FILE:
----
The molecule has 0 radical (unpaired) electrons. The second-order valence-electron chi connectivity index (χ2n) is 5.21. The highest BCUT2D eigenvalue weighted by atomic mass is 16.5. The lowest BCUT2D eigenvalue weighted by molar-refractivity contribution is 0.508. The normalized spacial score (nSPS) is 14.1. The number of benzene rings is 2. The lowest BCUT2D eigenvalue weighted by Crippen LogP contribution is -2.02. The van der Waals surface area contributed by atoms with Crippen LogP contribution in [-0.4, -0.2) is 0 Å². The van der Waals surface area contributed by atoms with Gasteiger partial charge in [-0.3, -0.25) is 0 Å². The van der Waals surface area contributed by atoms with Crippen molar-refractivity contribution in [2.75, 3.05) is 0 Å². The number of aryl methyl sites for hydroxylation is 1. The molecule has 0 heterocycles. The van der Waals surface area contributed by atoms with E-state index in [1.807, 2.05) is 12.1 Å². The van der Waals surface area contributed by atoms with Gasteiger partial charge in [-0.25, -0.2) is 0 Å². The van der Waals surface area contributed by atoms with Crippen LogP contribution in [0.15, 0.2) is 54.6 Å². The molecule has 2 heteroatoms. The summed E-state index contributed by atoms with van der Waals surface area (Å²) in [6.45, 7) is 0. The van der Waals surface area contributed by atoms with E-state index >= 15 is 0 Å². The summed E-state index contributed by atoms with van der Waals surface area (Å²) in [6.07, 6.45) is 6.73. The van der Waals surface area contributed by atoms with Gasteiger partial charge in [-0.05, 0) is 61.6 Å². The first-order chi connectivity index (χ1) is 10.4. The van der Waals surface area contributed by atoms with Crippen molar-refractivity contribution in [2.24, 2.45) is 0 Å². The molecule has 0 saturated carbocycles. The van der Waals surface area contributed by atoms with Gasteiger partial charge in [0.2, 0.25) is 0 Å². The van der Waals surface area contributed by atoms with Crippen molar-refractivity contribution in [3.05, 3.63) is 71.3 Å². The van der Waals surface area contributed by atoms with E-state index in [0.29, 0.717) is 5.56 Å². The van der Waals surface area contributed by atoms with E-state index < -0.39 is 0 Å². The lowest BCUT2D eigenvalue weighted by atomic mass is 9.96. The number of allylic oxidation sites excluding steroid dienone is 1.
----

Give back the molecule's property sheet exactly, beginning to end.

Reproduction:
The molecule has 0 radical (unpaired) electrons. The second-order valence-electron chi connectivity index (χ2n) is 5.21. The highest BCUT2D eigenvalue weighted by atomic mass is 16.5. The lowest BCUT2D eigenvalue weighted by molar-refractivity contribution is 0.508. The normalized spacial score (nSPS) is 14.1. The number of benzene rings is 2. The lowest BCUT2D eigenvalue weighted by Crippen LogP contribution is -2.02. The van der Waals surface area contributed by atoms with Crippen LogP contribution in [-0.4, -0.2) is 0 Å². The van der Waals surface area contributed by atoms with Gasteiger partial charge in [-0.3, -0.25) is 0 Å². The van der Waals surface area contributed by atoms with Crippen molar-refractivity contribution in [2.75, 3.05) is 0 Å². The number of aryl methyl sites for hydroxylation is 1. The molecule has 0 heterocycles. The van der Waals surface area contributed by atoms with E-state index in [1.807, 2.05) is 12.1 Å². The van der Waals surface area contributed by atoms with Gasteiger partial charge in [-0.25, -0.2) is 0 Å². The van der Waals surface area contributed by atoms with Crippen LogP contribution in [0.15, 0.2) is 54.6 Å². The molecule has 2 heteroatoms. The summed E-state index contributed by atoms with van der Waals surface area (Å²) in [6.45, 7) is 0. The van der Waals surface area contributed by atoms with E-state index >= 15 is 0 Å². The summed E-state index contributed by atoms with van der Waals surface area (Å²) in [6.07, 6.45) is 6.73. The van der Waals surface area contributed by atoms with Gasteiger partial charge in [-0.05, 0) is 61.6 Å². The first-order chi connectivity index (χ1) is 10.4. The van der Waals surface area contributed by atoms with Crippen molar-refractivity contribution in [2.24, 2.45) is 0 Å². The molecule has 0 saturated carbocycles. The van der Waals surface area contributed by atoms with Gasteiger partial charge in [0.2, 0.25) is 0 Å². The van der Waals surface area contributed by atoms with Crippen molar-refractivity contribution in [3.05, 3.63) is 71.3 Å². The van der Waals surface area contributed by atoms with E-state index in [0.29, 0.717) is 5.56 Å². The van der Waals surface area contributed by atoms with E-state index < -0.39 is 0 Å². The lowest BCUT2D eigenvalue weighted by atomic mass is 9.96. The number of allylic oxidation sites excluding steroid dienone is 1.